The Arroyo Mocho Trail in Livermore

The Arroyo Mocho Trail

Yesterday we braved the arctic cold to make this ride which we do a couple of times a year. We put on several layers of clothing and started out. The sky was beautiful with threatening clouds gliding by interrupted by bursts of sunshine; believe me every burst was welcome. Considering our recent heavy rain, we felt the trail was relatively free of debris. And although spring seems far away, there were trees in bloom. Please see my post of March 22, 2010 to see where to park and to learn more about this trail.

Vineyards with Clouds

Blooming Trees

After our ride, as always , we went in search of lunch. Arriving at our favorite Livermore eatery, Garré Winery, we discovered that the place was packed with some kind of a wine tasting event. Disappointed, we returned to downtown Livermore where we found a hearty welcome and good, warm  food at Strizzi’s on First Street.

After lunch we wandered into Cal Bicycles, where a genial young man showed us a Giant brand folding bike   that he said was actually made by Dahon. It looks like all that we are looking for in a new bike, but the ones that we now own have been so good that we are leery about replacing them. Does anyone out there know anything about the Expressway folding bike by Giant?

Livermore is an interesting town. When I was growing up in Danville, it was an outpost of civilization. But with the founding of the Lawrence Livermore National Laboratory in 1952, the town began to grow. Now since the wine industry has burgeoned in the area, there are beautiful homes as well as fine restaurants and arts venues. The old town has been restored,  and the town is definitely worth a visit.


Exploring Sonoma along the Short Bike Path

Yesterday we set out for Sonoma with our son and grandchildren. It was a cold, cloudy winter day, but it was not raining. Sonoma has a generous parking policy; behind the plaza on the north side, there is free all-day parking. And the bike path is right there.

Unloading our Dahon Bikes

While our son and the kids went shopping, we pulled our wonderful Dahon bikes out of the back of our car and set off westward along the path to Maxwell Farms Regional Park, where we circled the park and then headed for a nearby Starbucks for coffee. We turned around after the coffee to ride eastward on the trail through a lush meadow, past an old railroad station that is now a museum, by cute restored cottages, and finally coming out by a Sebastiani Winery.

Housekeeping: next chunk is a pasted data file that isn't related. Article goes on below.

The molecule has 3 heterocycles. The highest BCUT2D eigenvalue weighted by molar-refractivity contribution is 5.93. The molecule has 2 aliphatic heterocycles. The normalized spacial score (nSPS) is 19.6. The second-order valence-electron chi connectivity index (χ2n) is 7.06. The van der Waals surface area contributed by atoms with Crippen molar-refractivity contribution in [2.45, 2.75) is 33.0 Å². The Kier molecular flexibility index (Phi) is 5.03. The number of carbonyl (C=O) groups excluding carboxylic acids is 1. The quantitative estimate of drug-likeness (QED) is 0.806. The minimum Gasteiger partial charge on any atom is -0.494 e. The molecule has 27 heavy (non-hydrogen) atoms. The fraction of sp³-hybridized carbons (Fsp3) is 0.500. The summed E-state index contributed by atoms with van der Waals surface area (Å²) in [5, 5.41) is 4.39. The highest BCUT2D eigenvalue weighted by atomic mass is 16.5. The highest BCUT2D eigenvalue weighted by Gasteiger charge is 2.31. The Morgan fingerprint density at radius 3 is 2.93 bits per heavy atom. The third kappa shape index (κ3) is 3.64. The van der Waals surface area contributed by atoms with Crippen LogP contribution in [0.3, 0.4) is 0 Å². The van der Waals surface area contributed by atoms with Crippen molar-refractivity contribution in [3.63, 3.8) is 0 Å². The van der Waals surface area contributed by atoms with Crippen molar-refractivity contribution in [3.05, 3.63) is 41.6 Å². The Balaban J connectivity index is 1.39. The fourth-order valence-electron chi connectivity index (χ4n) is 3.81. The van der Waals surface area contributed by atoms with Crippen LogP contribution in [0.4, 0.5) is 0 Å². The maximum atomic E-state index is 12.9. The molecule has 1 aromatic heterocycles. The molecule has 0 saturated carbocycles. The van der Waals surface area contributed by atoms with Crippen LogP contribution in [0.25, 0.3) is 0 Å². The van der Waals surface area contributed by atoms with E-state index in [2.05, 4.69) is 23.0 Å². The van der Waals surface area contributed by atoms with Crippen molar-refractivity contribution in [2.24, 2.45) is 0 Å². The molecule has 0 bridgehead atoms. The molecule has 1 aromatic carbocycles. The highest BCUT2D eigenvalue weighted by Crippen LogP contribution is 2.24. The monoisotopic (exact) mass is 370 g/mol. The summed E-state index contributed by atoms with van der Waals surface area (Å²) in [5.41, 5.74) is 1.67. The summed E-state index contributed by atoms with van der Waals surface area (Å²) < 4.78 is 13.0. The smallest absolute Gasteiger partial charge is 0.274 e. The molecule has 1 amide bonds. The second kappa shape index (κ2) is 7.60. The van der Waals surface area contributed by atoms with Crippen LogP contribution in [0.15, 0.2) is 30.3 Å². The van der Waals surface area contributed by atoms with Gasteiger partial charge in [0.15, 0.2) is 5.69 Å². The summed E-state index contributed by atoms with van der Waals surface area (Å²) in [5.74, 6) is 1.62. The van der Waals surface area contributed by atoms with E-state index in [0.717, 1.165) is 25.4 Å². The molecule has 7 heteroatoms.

A Restored Cottage

We took Lovall Valley road past Sebastiani to East 7th St., where we turned right until we came to MacArthur St., where we turned right.  We followed MacArthur for a ways until it became too dangerous because of the vehicles parked along the narrow street. We then wove our way back to the path and hence to the car.

We lunched at The Girl and The Fig, a fantastic restaurant on the plaza. The service was outstanding, and the food was innovative and superb. Even my fussy granddaughter ate all of her potato and spring onion soup. As a light dessert, the chocolate covered figs are great. However, they were busy turning away people without reservations, so I would say that booking ahead is an absolute necessity; I had made a reservation on Open Table.

After lunch we took to the trail again along with the rest of our family to visit the Mariano Vallejo House which is a short stroll off of the trail. The children enjoyed the historical house, but I think that they liked the pond cut into a hillside the best.

Pond behind the Vallejo Home

Pond behind the Vallejo Home

As we walked back along the path, we all agreed it had been a delightful day.

A Glorious Day to Be Out on the Trail

Today we headed north out of Walnut Creek on the Iron Horse Trail. Turning right onto the Canal Trail, we made the Diablo Valley Farmers’ Market at Shadelands our first stop. This market is only a short ride off of the trail by means of a wooden bridge across the canal. A lot of fine looking products were on offer, with most of the produce certified as organic.  The vendors were helpful, and the light crowd seemed to be enjoying themselves on this first really warm day of 2011.

Diablo Valley Farmers' Market

After filling my panniers with fresh fruit and vegetables, we proceeded along the Canal Trail to the turning at the end, following the path that leads under Ygnacio Valley Road via the tunnel. There is a glorious view from the highest point of the trail. Coasting down from the hill, we followed the twisting, turning path along the Ygnacio Canal until we circled back to the Canal Trail by Heather Farms. Along the way, we enjoyed the intense greenery of very early spring and admired the ducks floating in the canal. This ride was a round trip of about 14 miles.

Ducks in Ygnacio Canal